Solar-powered sea slugs grow new bodies by removing their own heads

A new study out of Japan has revealed that certain sea slugs, which are partially 'solar-powered,' can intentionally remove their own heads in order to grow a new body. The strange discovery was made after one researcher discovered that a sea slug specimen kept in the lab was headless — and that the head was moving around on its own and eating algae.

The unique sea slug decapitation discovery was made by Sayaka Mitoh, who recently detailed the work for The New York Times. Mitoh was a Nara Women's University Ph.D. candidate at the time she discovered the headless sea slug amid her lab's specimens. Upon examining the slug, Mitoh found that the head was not only still living but also moving around and eating.

The head was seemingly removed via a process called autotomy, which in this case means the sea slug decapitated itself by dissolving its neck tissues, then tearing its head free. This was the first time an animal had been found to remove its own head in order to ditch its old body — and then grow an entirely new body to replace it.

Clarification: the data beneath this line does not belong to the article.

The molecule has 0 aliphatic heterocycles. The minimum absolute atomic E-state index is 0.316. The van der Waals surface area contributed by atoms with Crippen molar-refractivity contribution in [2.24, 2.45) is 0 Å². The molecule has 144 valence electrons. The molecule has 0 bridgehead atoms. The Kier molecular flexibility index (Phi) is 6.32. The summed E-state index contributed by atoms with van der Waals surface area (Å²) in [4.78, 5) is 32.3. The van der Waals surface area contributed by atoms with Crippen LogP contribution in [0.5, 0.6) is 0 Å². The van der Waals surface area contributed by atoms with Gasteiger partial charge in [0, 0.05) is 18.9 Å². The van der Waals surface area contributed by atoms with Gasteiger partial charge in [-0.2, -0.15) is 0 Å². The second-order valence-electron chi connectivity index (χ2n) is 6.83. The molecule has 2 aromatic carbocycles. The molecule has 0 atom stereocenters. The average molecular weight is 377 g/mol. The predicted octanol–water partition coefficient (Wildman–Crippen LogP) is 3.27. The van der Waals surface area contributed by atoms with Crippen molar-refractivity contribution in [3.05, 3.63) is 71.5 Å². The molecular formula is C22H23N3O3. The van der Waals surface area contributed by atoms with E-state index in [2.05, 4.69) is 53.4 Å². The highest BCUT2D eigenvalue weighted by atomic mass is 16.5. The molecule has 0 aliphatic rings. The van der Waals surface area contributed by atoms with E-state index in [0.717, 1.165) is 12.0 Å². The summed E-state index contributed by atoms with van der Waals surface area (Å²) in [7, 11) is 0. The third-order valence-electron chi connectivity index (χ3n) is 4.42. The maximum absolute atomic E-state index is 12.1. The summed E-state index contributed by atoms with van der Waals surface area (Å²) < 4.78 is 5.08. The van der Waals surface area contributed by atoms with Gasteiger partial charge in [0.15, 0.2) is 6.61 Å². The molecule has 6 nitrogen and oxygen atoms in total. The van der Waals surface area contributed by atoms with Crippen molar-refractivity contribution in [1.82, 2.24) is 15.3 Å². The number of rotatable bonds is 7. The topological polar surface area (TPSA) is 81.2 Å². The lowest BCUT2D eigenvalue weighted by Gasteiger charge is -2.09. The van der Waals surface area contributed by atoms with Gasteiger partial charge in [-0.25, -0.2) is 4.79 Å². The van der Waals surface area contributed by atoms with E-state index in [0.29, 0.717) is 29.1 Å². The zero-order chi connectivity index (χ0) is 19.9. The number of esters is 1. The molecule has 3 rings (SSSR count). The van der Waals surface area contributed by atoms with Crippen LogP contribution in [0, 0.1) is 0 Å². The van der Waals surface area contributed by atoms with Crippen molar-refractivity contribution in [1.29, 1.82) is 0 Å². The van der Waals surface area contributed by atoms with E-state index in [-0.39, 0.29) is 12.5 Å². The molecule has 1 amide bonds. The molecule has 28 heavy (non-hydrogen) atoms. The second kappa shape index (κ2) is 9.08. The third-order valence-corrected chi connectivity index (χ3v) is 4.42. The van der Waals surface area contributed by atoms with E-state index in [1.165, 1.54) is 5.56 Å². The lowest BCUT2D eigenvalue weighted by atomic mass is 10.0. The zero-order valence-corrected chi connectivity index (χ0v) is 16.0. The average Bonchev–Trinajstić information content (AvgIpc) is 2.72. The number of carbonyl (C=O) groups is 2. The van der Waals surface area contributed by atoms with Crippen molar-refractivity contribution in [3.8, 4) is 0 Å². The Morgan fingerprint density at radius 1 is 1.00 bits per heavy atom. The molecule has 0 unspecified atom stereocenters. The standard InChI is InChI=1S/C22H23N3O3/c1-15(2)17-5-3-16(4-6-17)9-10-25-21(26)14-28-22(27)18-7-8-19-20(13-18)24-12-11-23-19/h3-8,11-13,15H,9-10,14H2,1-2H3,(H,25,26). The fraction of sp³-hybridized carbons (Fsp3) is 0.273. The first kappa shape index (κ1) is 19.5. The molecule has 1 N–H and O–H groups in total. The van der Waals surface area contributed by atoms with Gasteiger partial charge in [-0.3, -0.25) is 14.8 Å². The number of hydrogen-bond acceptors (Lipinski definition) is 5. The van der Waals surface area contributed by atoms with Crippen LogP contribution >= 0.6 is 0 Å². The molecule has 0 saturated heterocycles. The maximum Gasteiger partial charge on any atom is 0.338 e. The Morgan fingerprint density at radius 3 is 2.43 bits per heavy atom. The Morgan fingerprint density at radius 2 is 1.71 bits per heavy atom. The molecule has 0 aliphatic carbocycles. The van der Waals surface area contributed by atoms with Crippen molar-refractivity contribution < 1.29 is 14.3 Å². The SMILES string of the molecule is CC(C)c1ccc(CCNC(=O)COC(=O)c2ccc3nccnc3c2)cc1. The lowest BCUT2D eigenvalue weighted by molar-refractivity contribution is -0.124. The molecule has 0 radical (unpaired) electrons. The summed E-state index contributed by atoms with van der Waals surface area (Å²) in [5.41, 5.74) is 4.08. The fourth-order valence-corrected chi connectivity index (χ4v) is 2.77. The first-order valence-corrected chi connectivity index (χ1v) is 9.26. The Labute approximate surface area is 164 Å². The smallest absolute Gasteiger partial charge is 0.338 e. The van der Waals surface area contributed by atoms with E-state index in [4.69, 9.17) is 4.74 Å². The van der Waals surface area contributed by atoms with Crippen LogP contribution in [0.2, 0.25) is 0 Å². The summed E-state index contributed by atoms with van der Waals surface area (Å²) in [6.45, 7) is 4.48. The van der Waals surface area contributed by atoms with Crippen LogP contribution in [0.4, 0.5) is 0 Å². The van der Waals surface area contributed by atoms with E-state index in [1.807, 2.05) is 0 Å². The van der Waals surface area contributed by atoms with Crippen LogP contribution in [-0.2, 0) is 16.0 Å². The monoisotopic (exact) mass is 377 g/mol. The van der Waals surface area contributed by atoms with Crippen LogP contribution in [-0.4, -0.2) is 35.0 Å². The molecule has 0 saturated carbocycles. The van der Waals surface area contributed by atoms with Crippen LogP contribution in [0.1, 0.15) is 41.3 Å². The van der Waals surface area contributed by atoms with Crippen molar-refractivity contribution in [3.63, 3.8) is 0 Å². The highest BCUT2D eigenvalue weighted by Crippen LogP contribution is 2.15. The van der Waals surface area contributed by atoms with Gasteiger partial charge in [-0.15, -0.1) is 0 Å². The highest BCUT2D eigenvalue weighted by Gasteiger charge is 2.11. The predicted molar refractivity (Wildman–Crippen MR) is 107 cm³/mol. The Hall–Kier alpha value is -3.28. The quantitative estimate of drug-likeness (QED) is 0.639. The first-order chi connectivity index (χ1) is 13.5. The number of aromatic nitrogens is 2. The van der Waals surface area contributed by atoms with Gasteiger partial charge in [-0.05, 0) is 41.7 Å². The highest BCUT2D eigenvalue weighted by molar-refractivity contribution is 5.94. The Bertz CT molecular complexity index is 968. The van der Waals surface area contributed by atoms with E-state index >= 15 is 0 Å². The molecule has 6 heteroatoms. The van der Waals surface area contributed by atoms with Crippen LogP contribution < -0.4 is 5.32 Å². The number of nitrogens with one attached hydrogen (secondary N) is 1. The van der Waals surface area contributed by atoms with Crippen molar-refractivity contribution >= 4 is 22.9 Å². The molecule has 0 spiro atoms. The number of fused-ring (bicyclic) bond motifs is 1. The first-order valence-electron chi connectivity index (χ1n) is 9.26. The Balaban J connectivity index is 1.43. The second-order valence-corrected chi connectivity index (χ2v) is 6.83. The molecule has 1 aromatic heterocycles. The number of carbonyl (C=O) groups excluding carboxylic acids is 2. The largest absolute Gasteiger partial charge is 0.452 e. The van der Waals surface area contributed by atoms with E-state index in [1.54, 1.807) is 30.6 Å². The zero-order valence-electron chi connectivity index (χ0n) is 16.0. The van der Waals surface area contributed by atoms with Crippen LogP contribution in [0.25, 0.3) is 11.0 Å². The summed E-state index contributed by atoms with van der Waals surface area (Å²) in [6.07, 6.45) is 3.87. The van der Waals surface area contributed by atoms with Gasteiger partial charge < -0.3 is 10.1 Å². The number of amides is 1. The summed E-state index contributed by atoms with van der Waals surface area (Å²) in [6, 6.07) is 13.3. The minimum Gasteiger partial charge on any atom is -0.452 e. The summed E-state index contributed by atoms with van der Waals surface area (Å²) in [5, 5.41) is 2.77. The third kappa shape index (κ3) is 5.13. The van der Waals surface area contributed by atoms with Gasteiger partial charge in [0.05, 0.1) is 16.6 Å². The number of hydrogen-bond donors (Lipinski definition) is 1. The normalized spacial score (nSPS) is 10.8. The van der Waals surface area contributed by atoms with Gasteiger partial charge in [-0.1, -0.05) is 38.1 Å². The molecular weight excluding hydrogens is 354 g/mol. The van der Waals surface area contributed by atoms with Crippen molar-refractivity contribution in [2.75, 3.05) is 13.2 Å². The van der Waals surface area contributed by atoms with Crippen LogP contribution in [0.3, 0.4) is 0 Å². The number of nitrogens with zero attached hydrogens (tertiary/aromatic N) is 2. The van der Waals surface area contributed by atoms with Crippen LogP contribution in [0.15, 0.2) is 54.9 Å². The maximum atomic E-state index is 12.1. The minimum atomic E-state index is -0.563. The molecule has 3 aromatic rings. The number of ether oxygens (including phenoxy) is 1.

Though mysteries about how the Elysia marginata sea slugs pull off this process, and for what purposes, remain a mystery, the researchers found evidence that the self-decapitation was a method for getting rid of parasites. The old discarded bodies were found to have parasites, while the newly grown bodies were parasite-free.

Multiple sea slugs were observed to decapitate themselves during the study, including one that performed the head removal twice, but not all of the slugs shed their old bodies during their lives. The old bodies, despite lacking a head, were found to still react to stimuli for up to multiple months.

The new bodies, meanwhile, took up to around three weeks to regrow — and, the researchers note, these slugs' ability to partially sustain themselves using photosynthesis may explain how the free-roaming heads survived long enough to grow new bodies. The full study can be found in the journal Current Biology.